The rules at the third level concern help and the avoidance of harmful side effects, particularly those concerning the environment. Those at the fourth are still less demanding. They concern those forms of help and side effects that are less important and therefore are not covered at the third level.
Sacrifices are supererogatory when they go beyond the demands of the rules. As I use “sacrifice” you make a sacrifice whenever you act in a way that goes against your interests even if not making it would be highly immoral. Though there are limits to the amount of personal sacrifice that can be required for help and the avoidance of harmful side effects, the state can to a considerable extent compensate for this.
Besides making the code viable, grading is decidedly beneficial. There is a limit to the amount of sacrifices that we can be led to make and a morality should use this “sacrifice pool” as efficiently as possible. Next, I present a more thorough discussion of the four levels and supererogation.

The strict level
A rule that allowed optimific violations instead of being strict would, for example, let you break your promise to pay someone to paint your house in order to donate the money to a charity where it would it more beneficial. Nevertheless, it follows from the extremely valuable institution of promising that you should pay. A violation would only be permissible if you needed the money for some urgent and important purpose such as buying medicine to save a life, and even then you should pay as soon as you didn’t need the money for such a purpose.
More important there should be a strict rule against deliberately harming innocent persons even if it would be optimific because your gain would exceed their loss. This would obviously include killing and even apply to killing miserable persons who don’t want to die.[1] Without such a rule there would be insecurity and incessant conflict. And there should also be a strict rule against the use of torture. Here too the benefits of the institution banning torture would outweigh the losses of optimific violations. It is worth adding that all the act utilitarians I know of, including for many years myself, deviate from their view by following the strict rules whenever they apply.
As I’ve observed, a strict rule should not be too restrictive to be viable and sufficiently important to outweigh its restrictiveness. This clearly includes the rules against deliberately harming innocent persons and torture. The rule regarding promises is less important but far more restrictive: you can live a normal life without ever deliberately harming an innocent person or using torture, but there are likely to be numerous of occasions when promise keeping is restrictive. Nevertheless, its importance outweighs its restrictiveness. The value of the institution both to you and others justifies a strict rather than even a fully demanding rule.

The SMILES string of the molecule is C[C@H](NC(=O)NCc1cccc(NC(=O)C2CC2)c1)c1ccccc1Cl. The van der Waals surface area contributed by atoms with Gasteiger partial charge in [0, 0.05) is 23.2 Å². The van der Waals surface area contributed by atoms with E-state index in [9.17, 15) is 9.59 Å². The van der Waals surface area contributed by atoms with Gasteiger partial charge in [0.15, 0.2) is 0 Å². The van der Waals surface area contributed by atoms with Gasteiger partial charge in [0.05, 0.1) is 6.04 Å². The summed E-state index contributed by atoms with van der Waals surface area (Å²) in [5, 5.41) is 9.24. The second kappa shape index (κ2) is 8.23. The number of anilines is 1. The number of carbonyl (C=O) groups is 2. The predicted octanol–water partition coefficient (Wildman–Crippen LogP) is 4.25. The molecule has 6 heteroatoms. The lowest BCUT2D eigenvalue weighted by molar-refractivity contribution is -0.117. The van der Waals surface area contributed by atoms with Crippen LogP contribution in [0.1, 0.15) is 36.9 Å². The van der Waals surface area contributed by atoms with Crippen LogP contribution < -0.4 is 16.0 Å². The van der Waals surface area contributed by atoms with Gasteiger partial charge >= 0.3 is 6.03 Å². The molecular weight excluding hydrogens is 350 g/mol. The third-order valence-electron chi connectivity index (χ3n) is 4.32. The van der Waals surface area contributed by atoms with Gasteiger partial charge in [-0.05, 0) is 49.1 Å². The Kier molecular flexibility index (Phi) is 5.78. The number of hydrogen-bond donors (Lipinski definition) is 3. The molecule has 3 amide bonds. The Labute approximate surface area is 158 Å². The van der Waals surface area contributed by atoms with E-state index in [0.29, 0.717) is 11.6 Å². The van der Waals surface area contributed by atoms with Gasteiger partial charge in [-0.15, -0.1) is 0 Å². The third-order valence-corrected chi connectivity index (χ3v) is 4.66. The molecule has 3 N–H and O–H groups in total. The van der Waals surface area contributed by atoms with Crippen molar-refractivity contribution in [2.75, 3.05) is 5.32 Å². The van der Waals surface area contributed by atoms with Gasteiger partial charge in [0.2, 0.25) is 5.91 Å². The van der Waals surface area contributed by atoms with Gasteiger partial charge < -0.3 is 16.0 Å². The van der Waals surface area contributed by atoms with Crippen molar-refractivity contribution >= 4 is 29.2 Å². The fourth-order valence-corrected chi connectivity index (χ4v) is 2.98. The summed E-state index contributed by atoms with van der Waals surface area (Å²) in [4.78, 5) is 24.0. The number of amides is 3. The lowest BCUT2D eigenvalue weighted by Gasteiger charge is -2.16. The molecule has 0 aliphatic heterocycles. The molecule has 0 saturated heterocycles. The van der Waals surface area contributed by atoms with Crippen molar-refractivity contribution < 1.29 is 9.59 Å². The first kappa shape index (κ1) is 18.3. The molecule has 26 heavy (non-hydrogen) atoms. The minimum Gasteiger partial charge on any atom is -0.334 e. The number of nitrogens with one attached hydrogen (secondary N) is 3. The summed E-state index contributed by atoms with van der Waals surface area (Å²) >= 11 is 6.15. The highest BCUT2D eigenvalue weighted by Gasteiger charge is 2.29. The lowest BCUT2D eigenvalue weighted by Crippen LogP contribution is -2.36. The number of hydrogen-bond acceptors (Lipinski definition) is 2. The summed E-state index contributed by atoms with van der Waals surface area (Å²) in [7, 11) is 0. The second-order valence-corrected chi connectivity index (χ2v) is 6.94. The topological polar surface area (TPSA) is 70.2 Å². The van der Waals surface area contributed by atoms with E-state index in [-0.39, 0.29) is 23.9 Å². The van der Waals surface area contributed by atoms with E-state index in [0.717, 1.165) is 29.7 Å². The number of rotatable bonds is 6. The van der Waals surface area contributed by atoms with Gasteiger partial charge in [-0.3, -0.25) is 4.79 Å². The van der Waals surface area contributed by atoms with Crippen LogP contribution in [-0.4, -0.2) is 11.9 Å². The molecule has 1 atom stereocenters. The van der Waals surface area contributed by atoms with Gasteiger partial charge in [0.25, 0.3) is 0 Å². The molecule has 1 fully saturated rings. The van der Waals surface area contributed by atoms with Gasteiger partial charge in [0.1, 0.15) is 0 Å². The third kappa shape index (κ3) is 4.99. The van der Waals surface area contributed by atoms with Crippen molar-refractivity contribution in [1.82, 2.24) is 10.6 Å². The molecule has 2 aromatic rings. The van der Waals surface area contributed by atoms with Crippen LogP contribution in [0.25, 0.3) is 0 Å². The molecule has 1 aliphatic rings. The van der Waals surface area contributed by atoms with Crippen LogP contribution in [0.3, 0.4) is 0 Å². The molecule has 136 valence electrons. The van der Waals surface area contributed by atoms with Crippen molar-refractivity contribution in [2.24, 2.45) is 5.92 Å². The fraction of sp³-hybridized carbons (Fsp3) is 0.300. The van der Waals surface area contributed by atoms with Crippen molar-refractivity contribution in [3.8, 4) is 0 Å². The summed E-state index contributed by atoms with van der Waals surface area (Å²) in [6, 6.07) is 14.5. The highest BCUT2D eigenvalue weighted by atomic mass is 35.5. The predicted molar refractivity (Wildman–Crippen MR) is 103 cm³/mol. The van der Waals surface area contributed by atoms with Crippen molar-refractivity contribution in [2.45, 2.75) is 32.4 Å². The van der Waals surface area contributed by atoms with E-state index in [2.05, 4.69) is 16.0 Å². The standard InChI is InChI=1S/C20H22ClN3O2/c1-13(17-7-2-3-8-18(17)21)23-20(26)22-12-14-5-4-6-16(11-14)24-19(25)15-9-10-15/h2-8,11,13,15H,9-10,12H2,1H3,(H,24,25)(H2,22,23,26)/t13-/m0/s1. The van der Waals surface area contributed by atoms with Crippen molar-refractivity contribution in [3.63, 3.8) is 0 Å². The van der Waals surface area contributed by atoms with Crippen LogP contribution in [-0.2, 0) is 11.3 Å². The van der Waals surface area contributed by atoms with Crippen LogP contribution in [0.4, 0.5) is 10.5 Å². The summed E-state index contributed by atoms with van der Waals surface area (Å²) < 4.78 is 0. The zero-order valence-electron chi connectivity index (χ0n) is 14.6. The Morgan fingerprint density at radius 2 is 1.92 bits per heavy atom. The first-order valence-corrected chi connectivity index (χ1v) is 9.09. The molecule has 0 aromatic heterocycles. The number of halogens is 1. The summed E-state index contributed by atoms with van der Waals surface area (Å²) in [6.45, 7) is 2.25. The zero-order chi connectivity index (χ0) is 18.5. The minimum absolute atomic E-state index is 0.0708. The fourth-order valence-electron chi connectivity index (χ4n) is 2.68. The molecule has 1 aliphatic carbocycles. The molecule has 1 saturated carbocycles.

The rule for promises is also more complex than the other rules. The commitment is seldom absolute since most promises involve the implicit acceptance of reasons for failure to comply, as in breaking a luncheon engagement to save a life. There are also promises that should not be treated as binding, such as a promise to commit a murder. It would be wrong to make the promise, but fulfilling it would be even worse. Nor is a promise binding if you are forced to make it by immoral means. Nevertheless, save for extreme circumstances, legitimate promises should be kept.
There should also be strict rules against most forms of discrimination in determining which sorts of persons should be allowed to associate with one another.[2] This should include among others racial and sexual discrimination.

Killing to save lives
Although the rule against killing is strict while the requirement to save lives isn’t even fully demanding, there are at least five reasons for condoning killing to save a sufficiently larger number of lives as in throwing a man in front a trolley to derail it in order to prevent the deaths of five other persons; and the same holds when the ratio is between far larger numbers of persons. This is in contrast with the view that it would be wrong to kill even one person while we should accept the death of one person as a side effect of saving five by redirecting a trolley to a track on which it would kill one person instead of five.
1.     Although a strict rule against killing is viable because its requirement for sacrifices isn’t, like a requirement to save lives, too restrictive, the agent is willing to make the sacrifice of going against his or her natural revulsion to killing.
2.     Protection from deliberate harm is usually more important than help to prevent harm, but not in this kind of case.
3.     As I have observed, a strict rule is needed to protect us when the killer’s gain would exceed the victim’s loss and to protect persons whose lives aren’t worth living but want to survive: in both cases we need a strict rule to avoid insecurity and conflict. Nevertheless, a rule that allowed you kill one person to save a considerably larger number of persons would be beneficial.
4.     It would be rational to accept a practice that entailed the risk for the greater likelihood of survival in such a situation.
5.     A rule that allowed the practice would not lead to constant conflict.
6.     It is also worth noting that though Robert Nozick has objected that harming one person to avoid harm for five others would overlook the fact that he is a separate person who has just one life to lead, and who would receive no compensating benefit for being harmed, as Samuel Scheffler observed, the same would apply to the five others.